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In order to make certain improvements to your property, you may need approval from a local planning board.  If the process does not end in a favorable decision, you can appeal.  A February, 1, 2018 real estate case before the Land Court arose out of the plaintiffs’ efforts to develop their Massachusetts property.  They had applied to the town’s planning board, seeking approval of an improvement plan.  When the board denied their application, the plaintiffs appealed.  The case was eventually remanded back to the Land Court by the Massachusetts Court of Appeals, which reversed the ruling as to one of the plaintiffs’ claims.  Consequently, the matter was before the Land Court for a second time.

In the case, the only remaining issue to be resolved was the plaintiffs’ certiorari action. Certiorari is available if the proceeding is judicial or quasi-judicial, there are no other reasonably adequate remedies, and a substantial injury or injustice arose from the proceeding under review.  For the Land Court, the matter for review was the planning board’s decision.  The question for the court was whether or not there were grounds that a reasonable person would find proper to support the board’s decision.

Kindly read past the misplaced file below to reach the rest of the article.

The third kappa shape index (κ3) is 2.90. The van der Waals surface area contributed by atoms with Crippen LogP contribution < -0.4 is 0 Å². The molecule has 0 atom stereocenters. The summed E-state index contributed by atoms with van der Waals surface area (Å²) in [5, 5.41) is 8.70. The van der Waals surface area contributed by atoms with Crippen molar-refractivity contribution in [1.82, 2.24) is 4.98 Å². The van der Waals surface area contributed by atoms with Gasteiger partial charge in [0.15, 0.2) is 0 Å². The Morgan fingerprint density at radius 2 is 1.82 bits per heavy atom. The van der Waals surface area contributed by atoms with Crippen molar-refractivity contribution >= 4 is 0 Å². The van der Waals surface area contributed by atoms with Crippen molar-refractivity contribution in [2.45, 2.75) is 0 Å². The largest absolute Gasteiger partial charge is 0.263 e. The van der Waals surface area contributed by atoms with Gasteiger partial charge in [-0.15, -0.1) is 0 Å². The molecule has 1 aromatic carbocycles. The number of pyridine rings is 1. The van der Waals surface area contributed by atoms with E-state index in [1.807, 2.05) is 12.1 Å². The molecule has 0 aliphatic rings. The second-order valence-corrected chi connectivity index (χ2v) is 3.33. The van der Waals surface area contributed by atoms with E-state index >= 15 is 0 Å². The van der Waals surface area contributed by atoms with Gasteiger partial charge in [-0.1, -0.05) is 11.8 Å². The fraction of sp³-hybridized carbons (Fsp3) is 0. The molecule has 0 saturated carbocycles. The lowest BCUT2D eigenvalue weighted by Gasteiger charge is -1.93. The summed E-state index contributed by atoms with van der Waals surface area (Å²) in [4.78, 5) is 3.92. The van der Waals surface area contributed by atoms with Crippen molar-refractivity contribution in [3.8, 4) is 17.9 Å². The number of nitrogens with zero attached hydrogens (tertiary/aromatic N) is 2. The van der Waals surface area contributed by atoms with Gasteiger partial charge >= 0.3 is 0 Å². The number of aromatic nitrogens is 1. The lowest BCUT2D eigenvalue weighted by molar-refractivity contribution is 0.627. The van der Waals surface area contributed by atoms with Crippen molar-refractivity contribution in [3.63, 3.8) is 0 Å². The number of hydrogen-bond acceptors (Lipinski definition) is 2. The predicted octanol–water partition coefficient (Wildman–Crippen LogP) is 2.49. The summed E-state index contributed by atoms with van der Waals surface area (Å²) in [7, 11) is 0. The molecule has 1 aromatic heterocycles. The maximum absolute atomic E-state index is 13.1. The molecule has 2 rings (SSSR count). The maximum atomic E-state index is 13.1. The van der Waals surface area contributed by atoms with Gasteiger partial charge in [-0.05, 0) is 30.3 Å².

The plaintiffs in the case sought approval of a plan that would allow their property to have adequate frontage on a certain way.  The application was submitted through the adequate access review process, which is used so that a way or street can be improved, without having to obtain definitive subdivision approval.  The limited circumstances in which these regulations may be applied require the way to meet the definition of a street under the by-laws, and the lot that has frontage on the way must have been in existence before subdivision control was adopted.  The plaintiffs were therefore required to demonstrate that both the way and the lot met the requirements provided.